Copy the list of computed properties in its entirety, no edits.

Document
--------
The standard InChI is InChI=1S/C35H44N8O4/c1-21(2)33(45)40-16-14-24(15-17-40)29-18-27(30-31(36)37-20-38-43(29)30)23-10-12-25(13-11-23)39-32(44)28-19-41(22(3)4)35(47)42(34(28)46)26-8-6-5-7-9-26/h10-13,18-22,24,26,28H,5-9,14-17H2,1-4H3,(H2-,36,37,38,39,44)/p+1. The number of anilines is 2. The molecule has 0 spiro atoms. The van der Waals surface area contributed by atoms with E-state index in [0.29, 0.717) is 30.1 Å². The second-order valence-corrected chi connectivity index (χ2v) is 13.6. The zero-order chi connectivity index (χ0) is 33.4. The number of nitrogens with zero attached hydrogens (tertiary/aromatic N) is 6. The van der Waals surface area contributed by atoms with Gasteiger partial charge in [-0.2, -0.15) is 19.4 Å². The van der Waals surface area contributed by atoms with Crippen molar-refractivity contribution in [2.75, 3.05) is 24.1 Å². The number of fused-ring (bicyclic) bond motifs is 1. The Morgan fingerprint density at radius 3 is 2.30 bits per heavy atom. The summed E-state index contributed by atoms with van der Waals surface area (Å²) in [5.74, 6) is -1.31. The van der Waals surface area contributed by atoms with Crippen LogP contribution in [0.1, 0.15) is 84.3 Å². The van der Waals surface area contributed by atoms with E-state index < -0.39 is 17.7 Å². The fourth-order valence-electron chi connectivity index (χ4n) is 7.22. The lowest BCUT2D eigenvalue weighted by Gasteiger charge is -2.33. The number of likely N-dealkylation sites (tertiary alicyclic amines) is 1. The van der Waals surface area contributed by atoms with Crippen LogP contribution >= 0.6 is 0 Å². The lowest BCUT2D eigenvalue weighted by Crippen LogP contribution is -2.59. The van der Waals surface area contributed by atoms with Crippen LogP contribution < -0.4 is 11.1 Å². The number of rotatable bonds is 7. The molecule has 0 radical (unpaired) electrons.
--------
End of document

The standard InChI is InChI=1S/C35H44N8O4/c1-21(2)33(45)40-16-14-24(15-17-40)29-18-27(30-31(36)37-20-38-43(29)30)23-10-12-25(13-11-23)39-32(44)28-19-41(22(3)4)35(47)42(34(28)46)26-8-6-5-7-9-26/h10-13,18-22,24,26,28H,5-9,14-17H2,1-4H3,(H2-,36,37,38,39,44)/p+1. The number of anilines is 2. The molecule has 0 spiro atoms. The van der Waals surface area contributed by atoms with E-state index in [0.29, 0.717) is 30.1 Å². The second-order valence-corrected chi connectivity index (χ2v) is 13.6. The zero-order chi connectivity index (χ0) is 33.4. The number of nitrogens with zero attached hydrogens (tertiary/aromatic N) is 6. The van der Waals surface area contributed by atoms with Gasteiger partial charge in [-0.2, -0.15) is 19.4 Å². The van der Waals surface area contributed by atoms with Crippen molar-refractivity contribution in [2.75, 3.05) is 24.1 Å². The number of fused-ring (bicyclic) bond motifs is 1. The Morgan fingerprint density at radius 3 is 2.30 bits per heavy atom. The summed E-state index contributed by atoms with van der Waals surface area (Å²) in [5.74, 6) is -1.31. The van der Waals surface area contributed by atoms with Crippen LogP contribution in [0.1, 0.15) is 84.3 Å². The van der Waals surface area contributed by atoms with E-state index < -0.39 is 17.7 Å². The fourth-order valence-electron chi connectivity index (χ4n) is 7.22. The lowest BCUT2D eigenvalue weighted by Gasteiger charge is -2.33. The number of likely N-dealkylation sites (tertiary alicyclic amines) is 1. The van der Waals surface area contributed by atoms with Crippen LogP contribution >= 0.6 is 0 Å². The lowest BCUT2D eigenvalue weighted by Crippen LogP contribution is -2.59. The van der Waals surface area contributed by atoms with Crippen LogP contribution < -0.4 is 11.1 Å². The number of rotatable bonds is 7. The molecule has 0 radical (unpaired) electrons.